PLASTIC FREE HOME: Recycling Myths, Mistakes and Misunderstandings

David Lamont
David Lamont

With the aim of clearing up a few things (no pun intended) when it comes to our rubbish and recycling, we spoke to re3, the waste management partnership between Bracknell Forest, Reading and Wokingham Borough Councils responsible for waste disposal.

And remember to download the excellent free re3cylopedia app on mobile. Enter an item, your postcode and find out how to correctly dispose of it.

Which items are commonly placed in landfill that could be recycled?

1. Glass bottles and jars (use bottle banks or a local recycling centre)

2. Textiles (use textile banks or a local recycling centre)

3. Garden waste (use a brown bin, garden waste sacks or a local recycling centre)

4. Plastic trays

5. Tetrapak cartons

Which items are incorrectly placed in kerbside recycling most often?

1. Black plastics

2. Shredded paper (it is preferable to home compost this instead)

3. Crisp packets and other wrappers (currently not recyclable at the kerbside. Local drop off points are provided by TerraCycle)

4. Paper towel

5. Toothpaste tubes (also collected by TerraCycle)

What can go in kerbside recycling bins?

Dry paper and cardboard, plastic bottles, pots, tubs and trays – including detergent bottles, cleaning bottles, yoghurt pots, ice cream tubs, fruit or meat trays, metal food tins and drinks cans, clean aluminium foil and trays , Tetrapak food and drink cartons and aerosols.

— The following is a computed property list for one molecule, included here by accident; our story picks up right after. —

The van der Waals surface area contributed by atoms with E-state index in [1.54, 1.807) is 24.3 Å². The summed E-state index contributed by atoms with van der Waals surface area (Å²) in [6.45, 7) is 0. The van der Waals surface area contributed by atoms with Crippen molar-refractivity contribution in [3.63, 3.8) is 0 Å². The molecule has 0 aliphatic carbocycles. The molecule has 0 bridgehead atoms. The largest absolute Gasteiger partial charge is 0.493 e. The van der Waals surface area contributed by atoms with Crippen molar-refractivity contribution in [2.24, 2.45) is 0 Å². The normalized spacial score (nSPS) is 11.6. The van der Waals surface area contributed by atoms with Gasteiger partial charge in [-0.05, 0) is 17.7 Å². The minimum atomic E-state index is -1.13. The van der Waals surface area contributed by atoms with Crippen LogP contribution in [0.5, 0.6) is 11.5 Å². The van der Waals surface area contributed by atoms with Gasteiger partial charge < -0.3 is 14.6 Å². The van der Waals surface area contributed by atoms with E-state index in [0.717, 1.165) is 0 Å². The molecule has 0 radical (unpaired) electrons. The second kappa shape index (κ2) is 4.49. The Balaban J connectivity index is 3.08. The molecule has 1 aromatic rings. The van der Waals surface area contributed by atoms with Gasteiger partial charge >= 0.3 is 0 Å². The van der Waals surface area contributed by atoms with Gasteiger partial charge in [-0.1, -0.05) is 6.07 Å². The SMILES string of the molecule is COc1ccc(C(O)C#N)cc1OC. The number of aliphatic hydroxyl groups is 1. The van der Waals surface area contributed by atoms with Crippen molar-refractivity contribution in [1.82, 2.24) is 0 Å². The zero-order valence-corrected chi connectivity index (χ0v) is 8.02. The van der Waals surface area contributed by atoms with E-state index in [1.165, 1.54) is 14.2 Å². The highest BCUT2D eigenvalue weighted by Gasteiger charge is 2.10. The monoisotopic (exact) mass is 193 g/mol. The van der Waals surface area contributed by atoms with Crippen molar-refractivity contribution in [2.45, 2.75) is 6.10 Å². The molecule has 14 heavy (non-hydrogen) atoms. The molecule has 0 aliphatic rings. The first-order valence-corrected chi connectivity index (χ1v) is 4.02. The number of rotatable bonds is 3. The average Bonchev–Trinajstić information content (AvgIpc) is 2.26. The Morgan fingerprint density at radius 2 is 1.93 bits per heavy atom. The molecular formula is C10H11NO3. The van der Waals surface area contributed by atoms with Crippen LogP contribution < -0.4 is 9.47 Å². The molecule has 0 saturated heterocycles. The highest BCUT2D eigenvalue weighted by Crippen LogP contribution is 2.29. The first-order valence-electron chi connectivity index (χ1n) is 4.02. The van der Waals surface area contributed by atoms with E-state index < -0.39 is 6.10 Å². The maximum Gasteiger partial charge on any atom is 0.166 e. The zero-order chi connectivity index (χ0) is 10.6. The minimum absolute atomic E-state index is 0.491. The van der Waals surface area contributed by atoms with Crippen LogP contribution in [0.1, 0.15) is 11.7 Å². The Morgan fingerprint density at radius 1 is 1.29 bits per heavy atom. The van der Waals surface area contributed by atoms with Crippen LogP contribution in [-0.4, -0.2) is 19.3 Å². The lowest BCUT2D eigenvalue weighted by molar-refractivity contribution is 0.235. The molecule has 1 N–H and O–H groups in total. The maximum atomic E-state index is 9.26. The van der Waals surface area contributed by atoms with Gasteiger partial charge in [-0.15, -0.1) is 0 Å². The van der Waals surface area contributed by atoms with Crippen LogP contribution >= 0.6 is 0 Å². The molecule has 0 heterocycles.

Why can’t Wokingham residents recycle glass at home?

This would require additional investment. Residents are already very conscientious and effective glass recyclers and our bottle banks are well used.

What percentage of waste that you process is incinerated, put into landfill and recycled? And how much leaves the UK?

In 2017/18, 39% of waste from Wokingham Borough was reused, recycled or composted. Over 50% was sent to the Energy from Waste plant and 8% landfilled. Currently, around. 80% of our recycling happens within the UK, including all plastic recycling.

What percentage of the waste that could be recycled currently is?

Our last analysis showed that 10% of waste in blue bags could have been recycled via the black boxes or garden waste scheme. A further 7% consisted of textiles or glass bottles/jars which could have been deposited at locations around Wokingham Borough.

If recyclable items are incorrectly placed in blue bags, will they be recycled later on?

Unfortunately, all recyclable items placed in blue bags will not get recovered. All residual waste is loaded together and sent either to the Energy from Waste plant or to landfill.



Congratulations to Jane Draper from Wokingham on winning a Naked Necessities set in our recent competition.


For more tips and advice, join the online group at www.facebook.com/plasticfreehomeuk

Related posts

‘Council culture needs to change’ warning

Phil Creighton


Guest contributor

Wokingham garage Bulldog to showcase new Triumph motorbikes

Phil Creighton
0 0 votes
Article Rating
Notify of
1 Comment
Oldest Most Voted
Inline Feedbacks
View all comments
Jeremy McCarthy

I am puzzled by the advice on Page 26 of the current Wokingham Paper that one of the items most often incorrectly placed in the kerbside recycling is “Shredded Paper”.

The Wokingham.gov.uk website lists “Shredded Paper” as the third item in its list of “What can be disposed of in recycling box” (as long as it’s put in envelopes or boxes).

See: https://www.wokingham.gov.uk/rubbish-and-recycling/recycling/what-to-put-in-recycling-box/


Wokingham Today – which is a Social Enterprise  provides Wokingham Borough with free, independent news coverage.

If you are able, please support our work.

Would love your thoughts, please comment.x